VPN Monitoring Inside and Out
VPN Monitoring Inside and Out
As remote and branch offices have grown, so has VPN availability and selection. This means that VPN performance is particularly important for everyone.
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IT teams deploy VPNs to create a secure, private connection over the internet. The VPN is an essential technology in connecting employees to corporate apps when they’re not at the main campus. As remote and branch offices have grown, so has VPN availability and selection. This means that VPN performance is particularly important for employees at remote and branch offices, or anywhere outside of the main IT campus, like hospitals, hotels, retail stores, and more.
A VPN is usually pretty reliable, which is appealing for IT teams supporting them. But they do experience problems connecting, such as when a VPN client’s connection is rejected. Beyond VPN connection issues, there are many common network issues that can slow down the performance of a VPN connection, but determining the root cause of the user complaints is often difficult. VPN monitoring for performance is hard with traditional tools like SNMP that are limited to, at best, the endpoints in offices with owned infrastructure.
How IT Teams Monitor the VPN
There are a few types of protocols used today to secure and encrypt VPN connections, including the widely used IPsec and SSL. For VPN monitoring, the first step — which you’re probably already doing — is to create a path between the source and target to monitor through the VPN connection. This helps teams understand if a heightened amount of latency, data loss or even an MTU black hole hop are contributing factors to poor VPN performance.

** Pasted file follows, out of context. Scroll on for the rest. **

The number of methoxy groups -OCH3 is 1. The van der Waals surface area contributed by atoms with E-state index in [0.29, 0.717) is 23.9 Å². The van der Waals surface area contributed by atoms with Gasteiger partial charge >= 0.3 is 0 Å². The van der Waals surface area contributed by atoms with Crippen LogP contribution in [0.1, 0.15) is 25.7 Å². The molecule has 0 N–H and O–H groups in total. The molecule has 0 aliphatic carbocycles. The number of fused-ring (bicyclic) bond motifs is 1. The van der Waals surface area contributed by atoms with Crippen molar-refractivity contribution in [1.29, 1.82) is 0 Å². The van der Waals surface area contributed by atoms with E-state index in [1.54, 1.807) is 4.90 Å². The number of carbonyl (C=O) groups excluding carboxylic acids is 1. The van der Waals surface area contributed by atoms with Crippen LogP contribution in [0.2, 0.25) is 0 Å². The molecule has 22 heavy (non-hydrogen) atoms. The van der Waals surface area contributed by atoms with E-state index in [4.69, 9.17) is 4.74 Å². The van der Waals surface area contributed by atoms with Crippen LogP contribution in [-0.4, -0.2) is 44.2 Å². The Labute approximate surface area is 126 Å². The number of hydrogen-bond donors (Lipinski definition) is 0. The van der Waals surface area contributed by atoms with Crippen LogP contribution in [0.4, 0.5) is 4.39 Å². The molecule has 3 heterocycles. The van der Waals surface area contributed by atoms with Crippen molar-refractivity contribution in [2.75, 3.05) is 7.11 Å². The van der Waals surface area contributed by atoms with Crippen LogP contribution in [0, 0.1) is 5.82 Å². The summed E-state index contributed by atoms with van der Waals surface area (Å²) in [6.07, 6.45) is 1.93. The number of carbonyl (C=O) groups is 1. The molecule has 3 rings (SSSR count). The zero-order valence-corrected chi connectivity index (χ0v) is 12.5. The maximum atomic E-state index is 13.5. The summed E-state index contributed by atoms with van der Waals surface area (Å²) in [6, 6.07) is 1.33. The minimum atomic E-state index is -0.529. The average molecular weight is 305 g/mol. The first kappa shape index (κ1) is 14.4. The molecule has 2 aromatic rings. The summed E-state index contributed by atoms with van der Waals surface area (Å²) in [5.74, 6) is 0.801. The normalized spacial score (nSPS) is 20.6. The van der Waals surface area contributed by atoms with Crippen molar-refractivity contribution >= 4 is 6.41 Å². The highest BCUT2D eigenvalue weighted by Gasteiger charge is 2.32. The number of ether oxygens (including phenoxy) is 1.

But what many IT teams aren’t doing is this: Further visibility can be achieved if the user creates a path around the VPN to the same target. This provides a comparison point for IT Ops teams to help identify where problems exist within the WAN. Due to the limitations of the VPN connection, the number of hops visible to monitoring tools will be restricted to hops preceding and following the VPN tunnel. However, the use of a comparison path that is not routed through the VPN will generally follow the same connection as the VPN while showing the L3 hops along the way. This method can be a good indicator of where a problem resides, whether with the VPN itself, with the underlying connection or within the LAN at either endpoint.
One of AppNeta’s customers, a security hardware provider, wanted to understand user experience over their VPN. To do that, they created paths over IPSec and SSL tunnels. Then they looked at the TCP responses using our Experience functionality to see how users are experiencing the VPN for web-based applications. Users can also use our Delivery feature to see continuous network analysis and combine that with Experience data for a full user picture.
Once you’ve got the VPN monitoring data, you can analyze it to see patterns that can help find and solve any recurring issues and cut down on user complaints.
Here's a comparison of performance between two different VPN tunnels — one IPsec, one SSL — going to and from the same location.
Published at DZone with permission of Alec Pinkham , DZone MVB. See the original article here.
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